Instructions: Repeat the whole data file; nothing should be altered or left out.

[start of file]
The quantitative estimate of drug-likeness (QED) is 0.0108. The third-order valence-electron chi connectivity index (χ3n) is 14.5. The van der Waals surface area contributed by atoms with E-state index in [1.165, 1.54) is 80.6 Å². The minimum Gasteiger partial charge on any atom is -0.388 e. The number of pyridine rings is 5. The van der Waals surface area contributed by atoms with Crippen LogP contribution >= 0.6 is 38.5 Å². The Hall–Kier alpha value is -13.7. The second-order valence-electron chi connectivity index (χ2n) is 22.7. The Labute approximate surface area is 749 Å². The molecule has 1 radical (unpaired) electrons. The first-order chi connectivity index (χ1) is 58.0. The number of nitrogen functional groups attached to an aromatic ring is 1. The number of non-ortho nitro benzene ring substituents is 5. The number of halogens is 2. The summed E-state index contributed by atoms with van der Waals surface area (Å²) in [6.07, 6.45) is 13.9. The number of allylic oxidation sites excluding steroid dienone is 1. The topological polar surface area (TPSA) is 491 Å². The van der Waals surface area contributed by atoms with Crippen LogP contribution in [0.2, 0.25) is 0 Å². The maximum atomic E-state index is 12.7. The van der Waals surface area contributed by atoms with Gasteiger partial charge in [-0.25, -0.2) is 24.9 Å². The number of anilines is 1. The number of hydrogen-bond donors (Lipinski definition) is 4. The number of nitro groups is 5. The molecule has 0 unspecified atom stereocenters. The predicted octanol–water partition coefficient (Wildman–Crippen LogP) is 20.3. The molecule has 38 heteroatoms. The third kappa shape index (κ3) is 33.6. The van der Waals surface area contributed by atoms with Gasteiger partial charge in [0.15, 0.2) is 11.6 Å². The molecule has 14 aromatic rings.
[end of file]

The quantitative estimate of drug-likeness (QED) is 0.0108. The third-order valence-electron chi connectivity index (χ3n) is 14.5. The van der Waals surface area contributed by atoms with E-state index in [1.165, 1.54) is 80.6 Å². The minimum Gasteiger partial charge on any atom is -0.388 e. The number of pyridine rings is 5. The van der Waals surface area contributed by atoms with Crippen LogP contribution >= 0.6 is 38.5 Å². The Hall–Kier alpha value is -13.7. The second-order valence-electron chi connectivity index (χ2n) is 22.7. The Labute approximate surface area is 749 Å². The molecule has 1 radical (unpaired) electrons. The first-order chi connectivity index (χ1) is 58.0. The number of nitrogen functional groups attached to an aromatic ring is 1. The number of non-ortho nitro benzene ring substituents is 5. The number of halogens is 2. The summed E-state index contributed by atoms with van der Waals surface area (Å²) in [6.07, 6.45) is 13.9. The number of allylic oxidation sites excluding steroid dienone is 1. The topological polar surface area (TPSA) is 491 Å². The van der Waals surface area contributed by atoms with Crippen LogP contribution in [0.2, 0.25) is 0 Å². The maximum atomic E-state index is 12.7. The van der Waals surface area contributed by atoms with Gasteiger partial charge in [-0.25, -0.2) is 24.9 Å². The number of anilines is 1. The number of hydrogen-bond donors (Lipinski definition) is 4. The number of nitro groups is 5. The molecule has 0 unspecified atom stereocenters. The predicted octanol–water partition coefficient (Wildman–Crippen LogP) is 20.3. The molecule has 38 heteroatoms. The third kappa shape index (κ3) is 33.6. The van der Waals surface area contributed by atoms with Gasteiger partial charge in [0.15, 0.2) is 11.6 Å². The molecule has 14 aromatic rings.